“I’m able to fire some higher buy-in events at a little more frequency, but it’s the same person, same lifestyle, and same passion for poker,” he said. “I never celebrated any of my wins. My wife and I are both low-key people.”

The Heater Continues

Weng had a relatively quiet June, with five cashes but no final-table runs during that month. He got back to his winning ways in July, though.

Wynn Las Vegas hosted a new series that month that included the $10,500 buy-in WPT EveryOne For One Drop $10 million guaranteed event. With a sizable field of 1,676 entries, the guarantee was surpassed by more than $6.2 million, while still raising over $300,000 for the One Drop Foundation.

After three starting flights and two more days of action, that sea of players was narrowed to just six hopefuls. You can probably guess about who bagged up the chip lead. Weng converted that advantage into his second WPT title of the year, securing a career-high payday of $2,227,054 as a result.

“I’ll be honest with you, I didn’t sleep all that well last night because I was too excited,” Weng said after the win. “I don’t know what to say right now. I mean, I’m really, really happy for sure, and I’m really grateful right now for being this far in a short period of time.”

The large buy-in and field size in this event led to a massive haul of 2,700 POY points.

Closing Strong

Weng wins WPT EveryOne For One DropWeng added four more final-table finishes in August and September, with those four deep runs contributing another 1,030 points and $214,004 in POY earnings. The largest of those scores was a third-place showing in a $10,100 buy-in event at the Poker Masters for $116,400 and 360 points.

The next time Weng posed for a winner photo, though, came in the middle of October. He outlasted a field of 860 entries in the $1,600 buy-in mystery bounty event at the Wynn Fall Classic for another $159,078 and 912 points. This fifth title helped Weng keep some distance between himself and several high-roller regulars who were threatening his hold on the top spot in the POY standings.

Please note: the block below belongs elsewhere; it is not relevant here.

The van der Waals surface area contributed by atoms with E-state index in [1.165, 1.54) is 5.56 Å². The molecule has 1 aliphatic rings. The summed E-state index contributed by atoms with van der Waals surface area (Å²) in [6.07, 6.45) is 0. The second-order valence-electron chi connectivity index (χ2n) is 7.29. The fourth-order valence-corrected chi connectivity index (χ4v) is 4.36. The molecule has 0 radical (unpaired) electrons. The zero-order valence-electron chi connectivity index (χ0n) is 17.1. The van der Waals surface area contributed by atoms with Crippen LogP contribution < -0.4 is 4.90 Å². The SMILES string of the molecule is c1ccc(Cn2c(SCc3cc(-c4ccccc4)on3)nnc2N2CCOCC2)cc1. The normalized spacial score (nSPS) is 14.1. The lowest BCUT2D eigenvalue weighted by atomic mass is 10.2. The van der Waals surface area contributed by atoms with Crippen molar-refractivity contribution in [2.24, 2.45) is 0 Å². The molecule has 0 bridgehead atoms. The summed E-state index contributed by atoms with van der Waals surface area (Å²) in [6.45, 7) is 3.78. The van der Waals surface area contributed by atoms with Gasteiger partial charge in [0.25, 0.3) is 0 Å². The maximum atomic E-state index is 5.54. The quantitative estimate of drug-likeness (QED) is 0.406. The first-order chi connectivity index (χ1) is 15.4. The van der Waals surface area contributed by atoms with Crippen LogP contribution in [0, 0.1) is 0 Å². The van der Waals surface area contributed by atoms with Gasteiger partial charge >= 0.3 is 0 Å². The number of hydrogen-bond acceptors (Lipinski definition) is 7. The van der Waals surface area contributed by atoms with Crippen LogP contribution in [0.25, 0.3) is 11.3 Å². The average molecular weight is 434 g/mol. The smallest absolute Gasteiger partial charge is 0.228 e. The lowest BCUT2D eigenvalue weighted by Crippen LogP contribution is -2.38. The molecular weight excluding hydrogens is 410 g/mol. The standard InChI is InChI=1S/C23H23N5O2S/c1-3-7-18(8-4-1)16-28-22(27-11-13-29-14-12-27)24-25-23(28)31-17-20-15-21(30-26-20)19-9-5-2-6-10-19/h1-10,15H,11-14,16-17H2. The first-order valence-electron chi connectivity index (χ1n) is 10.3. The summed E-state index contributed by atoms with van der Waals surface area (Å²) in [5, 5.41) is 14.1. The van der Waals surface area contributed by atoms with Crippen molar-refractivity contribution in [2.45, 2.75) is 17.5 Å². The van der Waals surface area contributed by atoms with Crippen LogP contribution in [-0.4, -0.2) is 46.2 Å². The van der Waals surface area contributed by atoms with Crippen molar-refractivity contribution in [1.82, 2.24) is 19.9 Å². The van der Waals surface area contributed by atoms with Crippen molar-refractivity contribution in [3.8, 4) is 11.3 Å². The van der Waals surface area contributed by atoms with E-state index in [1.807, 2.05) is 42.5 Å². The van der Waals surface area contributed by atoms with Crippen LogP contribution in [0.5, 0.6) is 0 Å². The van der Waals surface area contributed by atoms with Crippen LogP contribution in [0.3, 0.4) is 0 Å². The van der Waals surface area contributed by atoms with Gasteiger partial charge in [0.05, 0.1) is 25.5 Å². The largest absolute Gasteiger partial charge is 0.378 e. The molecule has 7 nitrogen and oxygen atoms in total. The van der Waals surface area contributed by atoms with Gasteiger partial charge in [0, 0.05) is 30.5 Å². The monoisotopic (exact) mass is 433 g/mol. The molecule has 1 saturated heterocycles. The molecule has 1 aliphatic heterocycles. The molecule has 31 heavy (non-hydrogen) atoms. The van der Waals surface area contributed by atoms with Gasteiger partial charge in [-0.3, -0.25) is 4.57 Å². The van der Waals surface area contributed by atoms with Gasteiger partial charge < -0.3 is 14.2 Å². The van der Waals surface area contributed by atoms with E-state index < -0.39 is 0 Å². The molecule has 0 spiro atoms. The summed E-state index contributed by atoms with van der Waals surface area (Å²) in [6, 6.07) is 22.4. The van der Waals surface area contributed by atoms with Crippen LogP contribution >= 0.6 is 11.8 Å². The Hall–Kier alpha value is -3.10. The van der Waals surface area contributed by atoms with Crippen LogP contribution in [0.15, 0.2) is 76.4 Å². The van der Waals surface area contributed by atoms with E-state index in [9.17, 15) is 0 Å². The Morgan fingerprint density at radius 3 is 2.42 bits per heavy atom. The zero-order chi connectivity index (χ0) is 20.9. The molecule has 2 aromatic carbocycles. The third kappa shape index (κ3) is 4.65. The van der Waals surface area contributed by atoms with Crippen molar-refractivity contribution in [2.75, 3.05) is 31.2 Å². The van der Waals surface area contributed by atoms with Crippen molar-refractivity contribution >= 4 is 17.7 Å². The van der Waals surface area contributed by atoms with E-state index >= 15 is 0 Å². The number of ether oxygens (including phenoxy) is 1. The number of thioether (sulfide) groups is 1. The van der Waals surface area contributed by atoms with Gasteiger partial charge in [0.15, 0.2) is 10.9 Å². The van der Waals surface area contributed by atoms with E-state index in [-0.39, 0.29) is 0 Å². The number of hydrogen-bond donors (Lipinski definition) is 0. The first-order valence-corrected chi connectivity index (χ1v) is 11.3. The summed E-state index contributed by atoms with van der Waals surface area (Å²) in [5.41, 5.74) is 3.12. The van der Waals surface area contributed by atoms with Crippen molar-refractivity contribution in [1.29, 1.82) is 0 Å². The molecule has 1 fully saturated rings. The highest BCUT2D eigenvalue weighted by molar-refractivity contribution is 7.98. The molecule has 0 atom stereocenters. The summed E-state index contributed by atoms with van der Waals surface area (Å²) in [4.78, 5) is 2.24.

Weng fell just shy of another title in mid-November, placing second in a $2,500 buy-in event at the Fall Mini-Series at Borgata for $134,897 and 900 points. He didn’t have to wait too long to find himself heads-up again, though.

On Dec. 18, Weng earned his sixth and final title of 2023. He beat out a field of 194 entries in the $25,700 buy-in high roller at the WPT World Championship Festival at Wynn Las Vegas, earning $958,279 and 1,176 points after striking a heads-up deal with Thomas Boivin.

But despite the $25,000 event win, Weng doesn’t see himself jumping on the high roller circuit any time soon.

“2024 will be the same for me,” Weng said. “I’m not going to play more high roller events. I’ll mainly play mid-stakes events, and only fire a few high rollers when there’s good value.”

Weng’s lifetime earnings now sit at nearly $8.6 million. It was a fitting finale for a dominant performance on the live felt in 2023.

“I’m just a normal person who loves poker,” Weng said. “I’m glad I chose the game that I truly love as my career.” ♠

Weng’s Top 10 Scores Of 2023

Date Event Place Payout POY Points
July 14 WPT EveryOne for One Drop $10,500 Main Event 1 $2,227,054 2,700
May 2 WPT Seminole Hard Rock Poker Showdown $3,500 Main Event 1 $1,128,250 1,620
Jan. 8 The Return Poker Championship $5,300 1 $1,000,000 1,920
Dec. 18 WPT World Championship $25,700 High Roller 1 $958,279 1,176
Feb. 21 WSOP Circuit Horseshoe Las Vegas Main Event 1 $227,344 912
Oct. 15 Wynn Fall Classic $1,600 Mystery Bounty 1 $159,078 912
May 12 Lodge Championship Series $25,000 High Roller 2 $145,000 210
May 8 WPT Choctaw $3,800 Main Event 4 $143,000 630
Nov. 18 Borgata Fall Mini-Series $2,500 No-Limit 2 $134,897 900
Sept. 16 Poker Masters $10,100 No-Limit 3 $116,400 360